The St. Paul police sergeant who was placed on leave last week after being accused of lying in a major federal sex-trafficking case returned to work Wednesday.
Sgt. Heather Weyker is working in a noninvestigative capacity in the department's research and development office, said St. Paul police spokesman Steve Linders.
Weyker, who joined the department in 1997, was assigned to the juvenile unit before she was placed on leave March 3, the day after the Sixth U.S. Circuit Court of Appeals wrote that she "likely" exaggerated or fabricated aspects of a sex-trafficking case charged in Tennessee.
The decision resulted in the dismissal Tuesday of all charges against 16 remaining defendants in a case that once saw as many as 30 people charged.
Last week's Appeals Court decision upheld a lower court's acquittal of three men who were convicted in the case in 2012; the court said the whole case "may be fictitious."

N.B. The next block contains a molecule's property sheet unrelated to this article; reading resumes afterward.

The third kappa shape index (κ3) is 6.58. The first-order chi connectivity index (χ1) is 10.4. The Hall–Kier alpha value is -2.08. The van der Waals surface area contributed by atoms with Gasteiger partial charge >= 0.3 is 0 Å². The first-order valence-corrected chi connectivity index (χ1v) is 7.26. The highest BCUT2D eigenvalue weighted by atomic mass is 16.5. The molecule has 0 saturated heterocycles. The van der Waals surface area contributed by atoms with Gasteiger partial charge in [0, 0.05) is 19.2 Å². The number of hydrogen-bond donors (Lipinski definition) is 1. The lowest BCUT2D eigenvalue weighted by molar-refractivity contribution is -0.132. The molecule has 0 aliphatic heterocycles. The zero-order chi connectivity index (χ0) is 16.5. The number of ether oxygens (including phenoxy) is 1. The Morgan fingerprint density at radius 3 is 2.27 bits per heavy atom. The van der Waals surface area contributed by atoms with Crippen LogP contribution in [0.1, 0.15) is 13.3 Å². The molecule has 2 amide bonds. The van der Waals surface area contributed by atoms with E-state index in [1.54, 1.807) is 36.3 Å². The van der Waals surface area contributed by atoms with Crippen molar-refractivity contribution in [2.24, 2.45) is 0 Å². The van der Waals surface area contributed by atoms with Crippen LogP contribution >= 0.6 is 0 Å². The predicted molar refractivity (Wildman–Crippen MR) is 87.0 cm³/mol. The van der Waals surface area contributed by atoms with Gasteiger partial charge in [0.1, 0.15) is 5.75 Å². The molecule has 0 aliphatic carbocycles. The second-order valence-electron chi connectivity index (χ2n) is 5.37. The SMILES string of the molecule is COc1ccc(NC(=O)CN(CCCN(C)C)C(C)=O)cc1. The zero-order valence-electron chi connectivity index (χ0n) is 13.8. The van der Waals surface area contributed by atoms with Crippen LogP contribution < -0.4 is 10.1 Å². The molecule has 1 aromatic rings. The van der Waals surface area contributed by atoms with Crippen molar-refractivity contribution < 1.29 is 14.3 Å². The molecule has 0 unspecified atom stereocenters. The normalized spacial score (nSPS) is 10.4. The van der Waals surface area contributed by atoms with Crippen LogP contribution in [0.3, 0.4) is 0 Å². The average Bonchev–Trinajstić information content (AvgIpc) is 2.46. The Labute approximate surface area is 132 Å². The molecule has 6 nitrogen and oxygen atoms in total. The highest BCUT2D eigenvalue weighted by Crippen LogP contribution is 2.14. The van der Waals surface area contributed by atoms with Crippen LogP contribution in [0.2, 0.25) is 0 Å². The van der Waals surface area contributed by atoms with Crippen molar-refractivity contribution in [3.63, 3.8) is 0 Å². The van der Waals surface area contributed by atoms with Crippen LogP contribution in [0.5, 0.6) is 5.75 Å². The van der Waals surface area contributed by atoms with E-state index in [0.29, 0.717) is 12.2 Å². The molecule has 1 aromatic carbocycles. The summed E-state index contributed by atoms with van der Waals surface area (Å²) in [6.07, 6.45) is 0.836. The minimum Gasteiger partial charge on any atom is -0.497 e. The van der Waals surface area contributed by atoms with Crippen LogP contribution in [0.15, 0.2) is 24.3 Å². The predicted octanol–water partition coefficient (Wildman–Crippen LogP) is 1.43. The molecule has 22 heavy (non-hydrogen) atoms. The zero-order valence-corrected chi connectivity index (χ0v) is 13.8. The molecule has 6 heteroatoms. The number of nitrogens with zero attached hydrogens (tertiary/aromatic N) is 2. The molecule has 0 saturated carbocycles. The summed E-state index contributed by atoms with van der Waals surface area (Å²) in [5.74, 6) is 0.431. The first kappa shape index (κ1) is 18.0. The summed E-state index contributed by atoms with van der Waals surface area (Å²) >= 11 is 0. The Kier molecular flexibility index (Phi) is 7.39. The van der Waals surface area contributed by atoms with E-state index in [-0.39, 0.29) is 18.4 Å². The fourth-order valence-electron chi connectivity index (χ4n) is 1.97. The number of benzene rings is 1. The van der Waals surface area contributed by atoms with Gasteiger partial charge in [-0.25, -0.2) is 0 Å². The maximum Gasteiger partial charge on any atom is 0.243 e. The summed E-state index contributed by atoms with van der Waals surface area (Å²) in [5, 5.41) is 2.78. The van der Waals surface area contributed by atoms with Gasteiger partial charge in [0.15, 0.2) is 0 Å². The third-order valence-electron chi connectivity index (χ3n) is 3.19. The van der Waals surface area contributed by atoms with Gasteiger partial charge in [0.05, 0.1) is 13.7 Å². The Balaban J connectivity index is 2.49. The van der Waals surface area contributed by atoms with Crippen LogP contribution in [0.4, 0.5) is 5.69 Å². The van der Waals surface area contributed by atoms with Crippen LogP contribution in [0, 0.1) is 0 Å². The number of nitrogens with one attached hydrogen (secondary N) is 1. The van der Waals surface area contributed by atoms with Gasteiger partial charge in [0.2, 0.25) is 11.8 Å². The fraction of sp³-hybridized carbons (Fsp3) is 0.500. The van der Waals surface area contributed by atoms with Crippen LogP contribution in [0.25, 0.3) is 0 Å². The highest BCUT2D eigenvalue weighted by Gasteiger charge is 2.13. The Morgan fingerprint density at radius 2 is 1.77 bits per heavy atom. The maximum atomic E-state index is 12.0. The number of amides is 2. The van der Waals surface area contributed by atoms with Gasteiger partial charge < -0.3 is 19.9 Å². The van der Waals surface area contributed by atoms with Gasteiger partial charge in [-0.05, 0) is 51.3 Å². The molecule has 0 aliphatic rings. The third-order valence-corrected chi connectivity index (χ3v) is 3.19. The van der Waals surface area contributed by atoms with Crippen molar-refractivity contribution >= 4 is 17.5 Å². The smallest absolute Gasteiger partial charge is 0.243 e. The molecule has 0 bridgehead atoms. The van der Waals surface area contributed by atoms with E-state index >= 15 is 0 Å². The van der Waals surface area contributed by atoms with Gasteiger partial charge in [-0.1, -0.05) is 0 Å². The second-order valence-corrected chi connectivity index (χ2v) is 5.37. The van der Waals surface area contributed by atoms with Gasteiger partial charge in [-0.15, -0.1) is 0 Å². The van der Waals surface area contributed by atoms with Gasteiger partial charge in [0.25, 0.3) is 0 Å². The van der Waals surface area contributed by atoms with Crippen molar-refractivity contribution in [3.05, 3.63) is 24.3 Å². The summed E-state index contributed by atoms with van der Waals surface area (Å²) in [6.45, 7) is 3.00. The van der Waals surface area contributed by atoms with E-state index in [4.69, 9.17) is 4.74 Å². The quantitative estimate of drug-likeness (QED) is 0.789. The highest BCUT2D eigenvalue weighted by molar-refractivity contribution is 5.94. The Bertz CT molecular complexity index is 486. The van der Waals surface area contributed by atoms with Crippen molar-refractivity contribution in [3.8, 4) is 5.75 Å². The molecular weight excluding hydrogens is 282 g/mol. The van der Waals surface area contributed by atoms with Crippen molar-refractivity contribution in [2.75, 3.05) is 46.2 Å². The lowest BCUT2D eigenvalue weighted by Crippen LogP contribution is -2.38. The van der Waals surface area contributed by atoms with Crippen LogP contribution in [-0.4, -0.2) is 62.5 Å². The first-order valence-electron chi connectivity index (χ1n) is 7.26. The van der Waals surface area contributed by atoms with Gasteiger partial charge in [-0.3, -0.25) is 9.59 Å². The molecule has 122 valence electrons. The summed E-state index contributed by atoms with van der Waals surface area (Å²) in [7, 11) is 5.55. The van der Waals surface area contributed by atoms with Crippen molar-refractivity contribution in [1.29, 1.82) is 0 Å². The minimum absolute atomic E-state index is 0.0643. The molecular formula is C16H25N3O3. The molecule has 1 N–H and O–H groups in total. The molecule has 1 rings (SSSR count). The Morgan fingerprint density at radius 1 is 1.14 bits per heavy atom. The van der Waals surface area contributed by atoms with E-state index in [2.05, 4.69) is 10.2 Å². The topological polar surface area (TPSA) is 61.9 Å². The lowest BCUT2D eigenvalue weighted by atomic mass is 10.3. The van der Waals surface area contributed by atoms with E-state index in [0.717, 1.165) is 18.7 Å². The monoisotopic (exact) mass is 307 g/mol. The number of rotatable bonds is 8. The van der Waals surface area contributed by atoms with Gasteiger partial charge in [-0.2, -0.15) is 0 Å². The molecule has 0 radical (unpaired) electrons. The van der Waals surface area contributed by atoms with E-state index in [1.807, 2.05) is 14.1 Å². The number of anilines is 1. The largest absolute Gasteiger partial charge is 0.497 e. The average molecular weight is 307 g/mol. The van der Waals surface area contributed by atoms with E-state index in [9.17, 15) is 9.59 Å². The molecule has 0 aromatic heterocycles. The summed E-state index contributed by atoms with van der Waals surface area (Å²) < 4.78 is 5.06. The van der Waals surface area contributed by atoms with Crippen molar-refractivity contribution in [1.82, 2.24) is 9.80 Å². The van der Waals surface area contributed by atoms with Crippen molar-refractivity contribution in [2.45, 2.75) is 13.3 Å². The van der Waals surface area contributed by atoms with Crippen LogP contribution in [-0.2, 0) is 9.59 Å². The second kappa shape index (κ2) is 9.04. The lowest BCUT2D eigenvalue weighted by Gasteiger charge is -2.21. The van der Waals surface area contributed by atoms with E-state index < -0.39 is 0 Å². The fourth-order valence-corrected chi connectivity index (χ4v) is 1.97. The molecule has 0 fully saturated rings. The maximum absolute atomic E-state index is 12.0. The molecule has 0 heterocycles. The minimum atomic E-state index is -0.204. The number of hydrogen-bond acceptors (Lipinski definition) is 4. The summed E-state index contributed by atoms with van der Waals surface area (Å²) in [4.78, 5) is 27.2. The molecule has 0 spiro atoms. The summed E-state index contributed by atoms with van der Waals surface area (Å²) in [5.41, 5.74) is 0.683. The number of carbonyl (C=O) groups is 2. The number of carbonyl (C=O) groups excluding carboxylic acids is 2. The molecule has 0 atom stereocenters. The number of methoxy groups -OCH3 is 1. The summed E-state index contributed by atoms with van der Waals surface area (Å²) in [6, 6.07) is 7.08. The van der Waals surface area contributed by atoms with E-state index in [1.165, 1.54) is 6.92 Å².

The court's decision said that Weyker had been caught lying to a grand jury and that she lied on an application to get a key witness' family $3,000 in victim compensation by claiming that the witness, Jane Doe No. 2, had been abducted. The witness denied that she had been abducted.
Linders said an internal-affairs investigation prompted by the court's decision has been "placed on hold" pending further information from federal authorities. He did not specify what that information entailed.
Minneapolis attorney Gary Wolf, who represents one of the men whose cases were dismissed Tuesday, said he plans to meet with 13 of the men to discuss possible civil action.
"All the young men will be contacting lawyers concerning their rights to file a lawsuit concerning the deprivation of their freedom for several years," he said.
Wolf said that he wasn't sure whether he'd represent the men in civil action but that he would help them find appropriate representation.
Weyker's other cases are also under review by St. Paul police and the Ramsey County attorney's office.
Chao Xiong • 612-270-4708